As we look forward together, I offer some highlights of our strategic plan, ratified by the Board of Trustees yesterday:
Pursue excellence in teaching and learning. As a faculty and leadership team, we will re-analyze what skills and content our students need to master to thrive and lead in a very dynamic, challenging future. We will also re-examine how we teach these skills and concepts in ways that ensure our students independently own them after they graduate from Webb.
Promote sustainability across all aspects of the community. In each area of school life from the business office to the residential life program to overall faculty compensation to our physical plant to stewardship of our environment to other areas of school, we will develop and operationalize detailed plans with the goal for The Webb School to be relevant and sustainable long into the future.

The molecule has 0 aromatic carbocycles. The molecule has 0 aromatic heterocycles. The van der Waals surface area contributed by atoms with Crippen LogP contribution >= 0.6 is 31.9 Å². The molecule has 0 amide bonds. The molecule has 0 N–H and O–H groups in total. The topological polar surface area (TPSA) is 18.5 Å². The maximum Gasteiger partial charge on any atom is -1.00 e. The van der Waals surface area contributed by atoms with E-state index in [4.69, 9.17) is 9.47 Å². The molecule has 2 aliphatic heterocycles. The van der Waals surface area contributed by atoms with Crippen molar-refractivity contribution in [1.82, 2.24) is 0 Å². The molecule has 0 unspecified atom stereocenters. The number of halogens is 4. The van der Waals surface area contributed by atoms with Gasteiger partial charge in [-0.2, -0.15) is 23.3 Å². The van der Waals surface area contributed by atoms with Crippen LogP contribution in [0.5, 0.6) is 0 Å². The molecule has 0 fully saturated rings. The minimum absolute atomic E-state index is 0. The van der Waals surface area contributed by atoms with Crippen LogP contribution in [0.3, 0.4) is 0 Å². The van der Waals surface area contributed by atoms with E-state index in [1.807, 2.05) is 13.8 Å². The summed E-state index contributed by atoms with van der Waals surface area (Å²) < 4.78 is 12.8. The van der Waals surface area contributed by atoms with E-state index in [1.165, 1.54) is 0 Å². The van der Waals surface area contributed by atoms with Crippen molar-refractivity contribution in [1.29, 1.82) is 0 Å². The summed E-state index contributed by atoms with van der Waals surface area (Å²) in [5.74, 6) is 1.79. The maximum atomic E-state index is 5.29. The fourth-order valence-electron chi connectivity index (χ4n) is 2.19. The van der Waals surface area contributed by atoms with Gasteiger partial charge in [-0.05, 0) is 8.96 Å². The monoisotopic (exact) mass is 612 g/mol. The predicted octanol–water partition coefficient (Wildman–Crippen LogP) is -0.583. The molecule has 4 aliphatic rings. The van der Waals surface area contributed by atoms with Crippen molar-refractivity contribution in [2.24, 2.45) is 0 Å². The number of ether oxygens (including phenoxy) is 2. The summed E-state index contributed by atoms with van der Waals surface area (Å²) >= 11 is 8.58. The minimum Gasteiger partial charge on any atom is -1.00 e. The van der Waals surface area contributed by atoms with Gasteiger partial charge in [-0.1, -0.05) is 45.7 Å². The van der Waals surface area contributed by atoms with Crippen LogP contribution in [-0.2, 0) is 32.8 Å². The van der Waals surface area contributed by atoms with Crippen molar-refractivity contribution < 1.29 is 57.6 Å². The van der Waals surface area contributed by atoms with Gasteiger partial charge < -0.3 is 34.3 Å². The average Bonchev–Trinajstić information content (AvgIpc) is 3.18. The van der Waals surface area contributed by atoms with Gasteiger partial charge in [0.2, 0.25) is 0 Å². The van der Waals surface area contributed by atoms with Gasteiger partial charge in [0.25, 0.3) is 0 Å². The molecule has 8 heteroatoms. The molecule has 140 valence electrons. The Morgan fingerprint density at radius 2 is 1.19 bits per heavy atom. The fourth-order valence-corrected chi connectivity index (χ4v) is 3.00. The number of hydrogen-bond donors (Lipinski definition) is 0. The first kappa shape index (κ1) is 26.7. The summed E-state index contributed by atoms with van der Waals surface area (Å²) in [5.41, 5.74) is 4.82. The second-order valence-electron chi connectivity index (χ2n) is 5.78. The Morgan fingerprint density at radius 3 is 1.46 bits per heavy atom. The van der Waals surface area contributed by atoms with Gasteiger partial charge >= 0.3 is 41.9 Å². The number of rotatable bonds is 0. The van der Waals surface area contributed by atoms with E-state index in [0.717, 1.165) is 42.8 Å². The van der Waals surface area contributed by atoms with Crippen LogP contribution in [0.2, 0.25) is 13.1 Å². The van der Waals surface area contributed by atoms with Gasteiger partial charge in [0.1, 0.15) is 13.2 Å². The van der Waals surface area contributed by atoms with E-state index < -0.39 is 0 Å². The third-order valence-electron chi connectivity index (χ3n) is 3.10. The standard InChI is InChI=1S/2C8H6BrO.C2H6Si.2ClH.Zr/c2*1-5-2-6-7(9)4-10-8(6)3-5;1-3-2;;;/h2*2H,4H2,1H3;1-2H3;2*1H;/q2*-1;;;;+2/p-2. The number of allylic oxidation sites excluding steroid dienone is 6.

Design an overall student experience that strengthens character while exploring unique gifts and capacities. We will focus on our offerings outside of core academics, like afternoon and weekend programming, clubs, summer classes and camps, travel opportunities, service learning, and others, to give students opportunities to know their particular gifts and sharpen them while strengthening character that is reflective of our Enduring Understandings at Webb.
Create a deeper sense of belonging by clarifying Webb’s Diversity, Equity, and Inclusion purposes. Webb has long been a diverse community, and we want to provide pathways for more intentional listening to and incorporating the racial, ethnic, and cultural voices and perspectives of our diverse population into the fabric of our community while maintaining our core values.